LOUISVILLE, Ky. – Federal Reserve Bank of St. Louis President James Bullard presented “The FOMC’s Substantial Turn during 2019” at the Rotary Club of Louisville on Thursday.
Bullard noted that the U.S. economy has been slowing down in 2019 after relatively rapid growth during 2017 and 2018. The economy faces downside risk that may cause a sharper-than-expected slowdown, which “may make it more difficult for the Federal Open Market Committee (FOMC) to achieve its 2% inflation target,” he said.
He pointed out that the FOMC has tried to help insure against this downside risk by dramatically altering the path of monetary policy during 2019.
Bullard also noted, “Key measures of the U.S. Treasury yield curve have now returned to a more normal, positive slope, possibly a bullish factor for 2020.”
Bullard pointed out that the U.S. economy grew at a 2.5% pace during 2018, but growth for 2019 as a whole has long been expected to be slower as the economy returns to its potential growth rate. “The key risk is that this slowing may be sharper than anticipated,” he said.
“It remains possible that a sharper-than-expected slowdown could materialize in the quarters ahead,” Bullard said. He then discussed downside risks to growth, which include the effects of magnified global trade policy uncertainty. “The FOMC’s adjustment toward lower rates in the face of trade policy uncertainty may help facilitate somewhat faster growth in 2020 than what might otherwise occur,” he said.
Bullard said that he thinks of trade policy uncertainty as being high in the current environment and that he does not expect this uncertainty to dissipate in the quarters and years ahead.
“Trade policy uncertainty creates a disincentive for global investment. Accordingly, the global growth environment looks weaker in recent quarters,” he said, adding, “Slower global growth may feed back into slower growth in the U.S.”
Bullard also noted that both inflation and inflation expectations are below the FOMC’s 2% inflation target. “This is occurring despite more than two years of upside surprise on the real growth rate of the U.S. economy,” he said.
“The FOMC’s insurance rate cuts in 2019 may help re-center inflation and inflation expectations at the 2% target sooner than otherwise,” Bullard added.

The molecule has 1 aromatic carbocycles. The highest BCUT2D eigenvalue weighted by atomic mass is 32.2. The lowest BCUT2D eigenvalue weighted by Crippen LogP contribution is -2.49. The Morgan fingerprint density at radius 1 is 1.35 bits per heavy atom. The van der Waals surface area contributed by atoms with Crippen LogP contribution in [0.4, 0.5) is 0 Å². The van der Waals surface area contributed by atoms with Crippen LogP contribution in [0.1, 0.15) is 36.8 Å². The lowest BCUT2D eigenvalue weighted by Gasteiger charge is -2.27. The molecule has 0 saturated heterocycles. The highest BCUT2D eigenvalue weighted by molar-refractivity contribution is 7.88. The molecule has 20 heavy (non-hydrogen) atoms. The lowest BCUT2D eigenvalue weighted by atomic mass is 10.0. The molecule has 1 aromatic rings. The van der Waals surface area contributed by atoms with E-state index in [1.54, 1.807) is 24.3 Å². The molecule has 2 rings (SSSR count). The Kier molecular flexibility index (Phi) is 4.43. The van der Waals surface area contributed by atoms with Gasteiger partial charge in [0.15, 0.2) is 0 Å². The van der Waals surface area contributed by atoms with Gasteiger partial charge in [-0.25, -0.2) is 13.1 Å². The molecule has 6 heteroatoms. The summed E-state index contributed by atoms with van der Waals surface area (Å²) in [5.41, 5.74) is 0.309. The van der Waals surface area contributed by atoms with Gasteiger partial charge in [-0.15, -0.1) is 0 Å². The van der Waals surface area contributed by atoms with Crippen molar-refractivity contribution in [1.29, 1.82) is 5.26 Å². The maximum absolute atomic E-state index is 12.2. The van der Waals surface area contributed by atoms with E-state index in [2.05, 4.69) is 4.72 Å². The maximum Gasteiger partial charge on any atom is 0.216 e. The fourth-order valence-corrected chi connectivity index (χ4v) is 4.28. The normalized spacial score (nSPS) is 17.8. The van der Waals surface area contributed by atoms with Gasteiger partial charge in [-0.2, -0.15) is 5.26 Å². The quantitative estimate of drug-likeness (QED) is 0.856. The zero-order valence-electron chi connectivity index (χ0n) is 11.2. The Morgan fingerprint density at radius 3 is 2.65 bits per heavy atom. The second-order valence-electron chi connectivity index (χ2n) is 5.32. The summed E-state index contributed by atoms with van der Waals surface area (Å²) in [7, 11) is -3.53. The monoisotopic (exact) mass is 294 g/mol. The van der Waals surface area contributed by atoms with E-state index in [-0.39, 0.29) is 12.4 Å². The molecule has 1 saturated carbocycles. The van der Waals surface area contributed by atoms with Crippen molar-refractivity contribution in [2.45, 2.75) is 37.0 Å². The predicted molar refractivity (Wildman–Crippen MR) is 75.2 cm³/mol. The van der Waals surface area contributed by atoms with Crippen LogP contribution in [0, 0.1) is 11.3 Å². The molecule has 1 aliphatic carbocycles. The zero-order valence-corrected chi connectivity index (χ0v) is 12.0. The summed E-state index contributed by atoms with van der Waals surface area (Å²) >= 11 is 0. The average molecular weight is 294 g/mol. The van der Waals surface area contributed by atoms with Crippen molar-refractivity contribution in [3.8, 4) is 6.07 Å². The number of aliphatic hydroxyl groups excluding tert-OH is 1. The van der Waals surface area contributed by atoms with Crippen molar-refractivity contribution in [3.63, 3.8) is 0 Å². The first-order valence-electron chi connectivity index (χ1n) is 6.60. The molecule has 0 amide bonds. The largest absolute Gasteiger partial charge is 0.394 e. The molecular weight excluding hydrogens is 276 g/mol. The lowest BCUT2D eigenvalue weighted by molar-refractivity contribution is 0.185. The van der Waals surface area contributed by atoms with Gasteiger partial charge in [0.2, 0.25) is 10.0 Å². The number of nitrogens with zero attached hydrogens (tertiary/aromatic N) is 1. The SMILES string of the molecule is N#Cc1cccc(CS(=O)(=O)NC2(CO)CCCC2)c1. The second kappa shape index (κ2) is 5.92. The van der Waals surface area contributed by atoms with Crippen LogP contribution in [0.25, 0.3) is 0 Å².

Bullard noted that the FOMC has been cognizant of these developing downside risks during 2019. During the first half of the year, he explained, the FOMC began to project fewer increases in the policy rate and also laid out a plan to cease the runoff of the Fed’s balance sheet. He added that, in June, the FOMC indicated that a lower policy rate might be warranted. The FOMC then reduced the policy rate at three successive meetings, most recently on Oct. 30.
Bullard said that the effect of this turnaround in U.S. monetary policy has been much larger than the three latest reductions in the policy rate alone would suggest because the expectation as of late last year was that the FOMC would actually raise rates further in 2019.
He pointed out that the two-year Treasury yield declined by 132 basis points during the last 12 months. “This is a very large change over this time frame,” he said, noting the outlook for shorter-term interest rates dropped because of FOMC actions. “Furthermore, these policy actions fed through to longer-term U.S. yields, which are more important for investment decisions,” Bullard said.
“The bottom line is that U.S. monetary policy is considerably more accommodative today than it was as of late last year,” he said.
Pointing out that the slope of the yield curve contains important information for monetary policymakers, Bullard explained that inversions have tended to predict the onset of past recessions in the U.S. postwar era. He noted that some portions of the U.S. Treasury yield curve were temporarily inverted during 2019.
“However, in part due to FOMC policy, the 10-year yield is now above the effective federal funds rate,” he said. “This return to a more normal state of affairs may be a bullish factor for 2020.”
The FOMC has been facing a slowing U.S. economy with some downside risk due to ongoing global trade regime uncertainty, Bullard said. He added that U.S. inflation and inflation expectations have continued to fall short of the FOMC’s 2% target.
“The FOMC has taken actions that have changed the outlook for shorter-term U.S. interest rates considerably over the last 12 months, ultimately providing more accommodation to the economy,” he said.